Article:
The Company reported a net loss for the six months ended June 30, 2021 and 2020, therefore diluted net loss per share is the same as the basic net loss per share.

As of June 30, 2021, the Company had 686,162 options to purchase shares and 2,028,626 warrants to purchase shares outstanding that have been excluded from the computation of diluted weighted average shares outstanding, because such securities had an anti-dilutive impact due to the loss reported.

As of June 30, 2020, the Company had 666,403 options to purchase shares, 6,666 restricted shares and 2,028,626 warrants to purchase shares outstanding that have been excluded from the computation of diluted weighted average shares outstanding, because such securities had an anti-dilutive impact due to the loss reported.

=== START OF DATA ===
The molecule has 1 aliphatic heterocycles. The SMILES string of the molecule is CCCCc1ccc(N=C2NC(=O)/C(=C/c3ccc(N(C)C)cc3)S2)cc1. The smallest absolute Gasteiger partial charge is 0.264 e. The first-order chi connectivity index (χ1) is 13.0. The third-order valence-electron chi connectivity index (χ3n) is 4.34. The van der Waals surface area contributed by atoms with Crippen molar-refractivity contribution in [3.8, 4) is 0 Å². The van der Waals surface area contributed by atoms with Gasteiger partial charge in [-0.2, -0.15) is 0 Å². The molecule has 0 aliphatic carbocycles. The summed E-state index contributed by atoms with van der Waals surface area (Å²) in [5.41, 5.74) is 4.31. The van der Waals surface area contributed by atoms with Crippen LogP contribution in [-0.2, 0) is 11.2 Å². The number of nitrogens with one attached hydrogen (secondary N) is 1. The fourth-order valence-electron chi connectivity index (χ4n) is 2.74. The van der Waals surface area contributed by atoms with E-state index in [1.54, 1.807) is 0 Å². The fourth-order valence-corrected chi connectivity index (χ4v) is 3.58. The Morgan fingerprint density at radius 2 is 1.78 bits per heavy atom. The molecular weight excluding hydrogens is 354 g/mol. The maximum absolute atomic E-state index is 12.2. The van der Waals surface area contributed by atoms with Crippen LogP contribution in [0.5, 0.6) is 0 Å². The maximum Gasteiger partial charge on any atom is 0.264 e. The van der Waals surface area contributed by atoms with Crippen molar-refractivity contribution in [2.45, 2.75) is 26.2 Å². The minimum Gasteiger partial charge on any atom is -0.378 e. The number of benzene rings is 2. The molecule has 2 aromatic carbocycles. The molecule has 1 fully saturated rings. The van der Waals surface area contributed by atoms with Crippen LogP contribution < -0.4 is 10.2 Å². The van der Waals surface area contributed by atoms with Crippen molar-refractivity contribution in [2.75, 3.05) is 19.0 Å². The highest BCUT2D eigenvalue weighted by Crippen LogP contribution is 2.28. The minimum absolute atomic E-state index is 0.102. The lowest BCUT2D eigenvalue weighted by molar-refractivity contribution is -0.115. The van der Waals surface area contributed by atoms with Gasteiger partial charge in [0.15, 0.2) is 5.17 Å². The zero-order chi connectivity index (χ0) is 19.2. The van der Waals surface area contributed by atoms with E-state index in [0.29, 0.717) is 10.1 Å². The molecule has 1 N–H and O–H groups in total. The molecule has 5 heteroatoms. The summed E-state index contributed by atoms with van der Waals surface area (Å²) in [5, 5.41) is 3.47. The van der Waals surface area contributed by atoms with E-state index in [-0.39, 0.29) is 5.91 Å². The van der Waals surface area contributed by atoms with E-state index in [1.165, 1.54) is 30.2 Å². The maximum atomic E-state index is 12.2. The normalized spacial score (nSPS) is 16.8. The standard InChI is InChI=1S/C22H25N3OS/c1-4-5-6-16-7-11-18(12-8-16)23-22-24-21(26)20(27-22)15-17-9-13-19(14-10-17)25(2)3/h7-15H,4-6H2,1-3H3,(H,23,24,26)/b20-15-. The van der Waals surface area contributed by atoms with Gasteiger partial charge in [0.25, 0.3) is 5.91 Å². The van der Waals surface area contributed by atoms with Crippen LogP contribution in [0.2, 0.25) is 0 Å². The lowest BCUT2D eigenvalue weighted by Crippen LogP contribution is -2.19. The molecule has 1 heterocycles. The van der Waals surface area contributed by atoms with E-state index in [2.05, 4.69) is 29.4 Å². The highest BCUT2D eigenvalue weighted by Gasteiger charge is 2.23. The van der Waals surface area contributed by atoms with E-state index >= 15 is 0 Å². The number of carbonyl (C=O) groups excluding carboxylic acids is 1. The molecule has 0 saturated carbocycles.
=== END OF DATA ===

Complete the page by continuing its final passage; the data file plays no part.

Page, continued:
(10) Commitments and Contingencies

Legal Proceedings

The Company periodically becomes subject to legal proceedings and claims arising in connection with its business. The ultimate legal and financial liability of the Company in respect to all proceedings, claims and lawsuits, pending or threatened, cannot be estimated with any certainty.

As of the date of this report, the Company is not aware of any proceeding, claim or litigation, pending or threatened, that could, individually or in the aggregate, have a material adverse effect on the Company’s business, operating results, financial condition and/or liquidity.

20

Item 2. Management’s Discussion and Analysis of Financial Condition and Results of Operations.